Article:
California Faces Threat of Earthquake-Triggered Tsunamis

Regional Peak Tsunami Map
Map of regional peak tsunami amplitude in meters resulting from an earthquake on the Pitas Point and Lower Red Mountain fault system. The thin solid black line indicates the coastline and the thick black line indicates the Pitas Point fault trace. (Image credit: Kenny Ryan, UC Riverside)

Californians may be used to hearing about the threat of potentially deadly earthquakes, but a new study finds that quake-triggered tsunamis pose a greater risk to Southern California than previously thought.

Tsunamis are monster waves that can reach more than 100 feet (30 meters) high. They are often caused by earthquakes; the 2004 Banda Aceh earthquake and tsunami killed about 250,000 people, while the 2011 Tohoku earthquake and tsunami that struck offshore of Japan killed about 20,000 people and triggered a nuclear disaster.

Tsunamis increase in size as the depth of water in which they occur decreases. Since water depth is usually shallow near coastlines, tsunamis can grow as they approach land, becoming particularly dangerous along heavily populated coastlines, such as those in Southern California, the researchers said. [10 Tsunamis That Changed History]

Scientists focused on the Ventura Basin in Southern California, which has offshore faults that can probably generate earthquakes of magnitude 7 or greater. The researchers created 3D models of ruptures on the 31-mile-long (45 kilometers) Pitas Point and 22-mile-long (35 km) Lower Red Mountain undersea faults.

Although homes and buildings on the coastlines directly opposite these faults would naturally be vulnerable to any tsunamis, until now, additional low-lying areas farther to the east were not necessarily expected to be in harm's way. The new study suggests the cities of Ventura and Oxnard might be under greater threat of tsunami flooding than was previously thought.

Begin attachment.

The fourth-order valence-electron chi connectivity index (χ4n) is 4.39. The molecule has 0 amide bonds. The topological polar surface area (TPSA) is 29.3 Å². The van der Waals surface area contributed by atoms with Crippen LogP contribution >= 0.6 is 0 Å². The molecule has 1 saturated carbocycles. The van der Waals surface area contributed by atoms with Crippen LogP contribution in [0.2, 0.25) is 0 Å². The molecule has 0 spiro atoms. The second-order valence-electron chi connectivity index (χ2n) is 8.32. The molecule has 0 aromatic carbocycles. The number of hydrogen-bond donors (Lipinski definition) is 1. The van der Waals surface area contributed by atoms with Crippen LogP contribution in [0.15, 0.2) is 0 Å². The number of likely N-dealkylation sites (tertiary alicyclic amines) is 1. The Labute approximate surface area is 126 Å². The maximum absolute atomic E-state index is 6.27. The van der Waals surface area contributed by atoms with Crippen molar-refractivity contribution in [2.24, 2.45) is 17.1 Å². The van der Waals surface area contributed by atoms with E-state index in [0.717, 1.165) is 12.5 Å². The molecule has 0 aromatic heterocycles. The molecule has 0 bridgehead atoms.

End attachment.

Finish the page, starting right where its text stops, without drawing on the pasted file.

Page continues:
In the computer simulation, a tsunami generated by a magnitude-7.7 earthquake on the Pitas Point and Lower Red Mountain faults divided in two. One wave moved north toward Santa Barbara, reaching the city about 5 minutes after the quake. The other wave moved south toward Santa Cruz Island, but the shape of the coastline and seafloor then unexpectedly caused the southward wave to change direction toward the cities of Ventura and Oxnard.

Map of localized peak tsunami amplitude, in meters (around Ventura, CA), resulting from slip on the Pitas Point and Lower Red Mountain fault system. (Image credit: Kenny Ryan, UC Riverside)

The simulation showed the tsunami could reach up to 23 feet (7 m) high at Ventura and Oxnard and flood up to 1.2 miles (2 km) inland less than 30 minutes after the quake, penetrating twice as far inland at some locations as California's official tsunami-inundation line.

"This is a severe, but plausible, scenario," study lead author Kenny Ryan, a geophysicist at the University of California, Riverside, told Live Science.

Such a tsunami might have occurred after the magnitude-7 Santa Barbara quake in 1812, which was likely caused by an offshore fault. News reports from the time described a huge sea wave inundating the region.

The chances of an earthquake like the one the researchers simulated striking Southern California are low. "The hypothetical earthquake scenario in this study would be among the top three or four largest-magnitude earthquakes ever recorded in California, dating back to the mid-18th century," Ryan said. "Nonetheless, it is crucial to investigate the possible effects from such rare but plausible earthquake and tsunami scenarios."

To better determine the hazards and risks Southern California faces from tsunamis, future research should investigate other earthquake and tsunami scenarios in the region, Ryan said. For instance, undersea landslides in submarine canyons in the region could also generate killer waves.

The scientists detailed their findings in the Aug. 18 issue of the journal Geophysical Research Letters.

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Charles Q. Choi
Live Science Contributor
Charles Q. Choi is a contributing writer for Live Science and He covers all things human origins and astronomy as well as physics, animals and general science topics. Charles has a Master of Arts degree from the University of Missouri-Columbia, School of Journalism and a Bachelor of Arts degree from the University of South Florida. Charles has visited every continent on Earth, drinking rancid yak butter tea in Lhasa, snorkeling with sea lions in the Galapagos and even climbing an iceberg in Antarctica.